By Julie Hunter
International law firm Blue Ocean Law and the Fiji-based regional non-governmental organisation Pacific Network on Globalisation (PANG) have released a report detailing the risks and pitfalls of deep sea mining for Pacific peoples in light of governments’ inadequate regulatory frameworks.
Titled Resource Roulette: How Deep Sea Mining and Inadequate Regulatory Frameworks Imperil the Pacific and its Peoples, the report is an independent legal and policy analysis of the deep sea mining (DSM) legislation of 14 Pacific Island nations, and includes in-depth case studies of DSM in Fiji, Papua New Guinea and Tonga.
“The report examines not only the absence of requisite indigenous rights and environmental protections in existing legislation, but the capacity of Pacific Islands to implement and enforce laws purporting to regulate deep sea mining,” said attorney Julian Aguon of Blue Ocean Law (BOL).
Insights gleaned from months of fieldwork and interviews with various commentators and experts have revealed that many countries are vastly under-resourced in terms of policing DSM activities in their waters.
As a result, countries which undertook DSM at this early, experimental stage, risked incurring great environmental and social harms likely to affect indigenous and coastal communities.
Moreover, Pacific countries may garner little to no revenue, and in some cases, actually lose money from expenses associated with DSM, including high-risk equity investments and costly environmental clean-up, as well as arbitration and other legal proceedings.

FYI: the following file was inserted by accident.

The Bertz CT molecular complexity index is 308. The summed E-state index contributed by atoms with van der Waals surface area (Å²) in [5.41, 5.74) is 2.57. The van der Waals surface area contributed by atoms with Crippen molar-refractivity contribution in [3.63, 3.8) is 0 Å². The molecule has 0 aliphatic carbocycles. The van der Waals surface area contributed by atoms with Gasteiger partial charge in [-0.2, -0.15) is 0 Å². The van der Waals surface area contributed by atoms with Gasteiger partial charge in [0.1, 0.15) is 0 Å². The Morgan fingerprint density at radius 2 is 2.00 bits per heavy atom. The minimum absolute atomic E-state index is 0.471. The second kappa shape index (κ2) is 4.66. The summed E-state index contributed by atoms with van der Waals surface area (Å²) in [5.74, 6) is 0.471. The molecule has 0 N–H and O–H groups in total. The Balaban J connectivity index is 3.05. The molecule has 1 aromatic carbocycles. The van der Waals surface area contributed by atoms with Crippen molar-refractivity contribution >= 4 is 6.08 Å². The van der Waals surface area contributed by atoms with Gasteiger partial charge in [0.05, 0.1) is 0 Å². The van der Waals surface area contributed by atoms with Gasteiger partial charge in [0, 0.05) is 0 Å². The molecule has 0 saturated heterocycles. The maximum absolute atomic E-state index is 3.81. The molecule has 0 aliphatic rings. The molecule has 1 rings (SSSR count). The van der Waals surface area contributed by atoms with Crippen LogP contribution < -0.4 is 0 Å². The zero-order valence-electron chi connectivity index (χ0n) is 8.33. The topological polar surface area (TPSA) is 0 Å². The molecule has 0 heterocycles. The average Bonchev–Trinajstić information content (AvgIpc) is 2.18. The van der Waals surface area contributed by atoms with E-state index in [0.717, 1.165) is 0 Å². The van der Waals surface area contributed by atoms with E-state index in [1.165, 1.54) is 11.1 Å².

The report also documents impacts from exploratory DSM on PI nations’ fisheries and tourism sectors, which have already been felt in countries like PNG and Tonga.
These impacts are compounded by the failure to obtain the free, prior, and informed consent (FPIC) of indigenous peoples and other affected communities, and represent the opposite of a precautionary approach to hazardous industrial ventures — both required under international law.
“Countries in the region, particularly in Melanesia, have been rushing into agreements with mining companies without bothering to consult with or obtain the FPIC of indigenous peoples or affected groups,” said PANG coordinator Maureen Penjueli.
“This rush to mine is largely a result of pressure from industry and foreign governments, and has resulted in legislative frameworks favourable to mining operators, which minimise the risks of DSM and lack enforceable human rights and environmental provisions.”
Given the high number of poorly regulated, unprofitable terrestrial mines in the region, Pacific countries are advised to adopt a cautious approach exemplified by a growing number of countries, including Australia, New Zealand and Mexico, and enact moratoria on DSM until comprehensive scientific studies can be done on the deep ocean ecosystem.
The BOL-PANG report has been published by the University of South Pacific and is available on the online library catalogue.
The report can also be accessed from the BOL and PANG websites.
It is anticipated that the report will serve as a useful tool for indigenous communities, civil society organisations, and governments currently facing the prospect of DSM in their waters.
This report was developed by Blue Ocean Law (BOL) and the Pacific Network on Globalisation (PANG).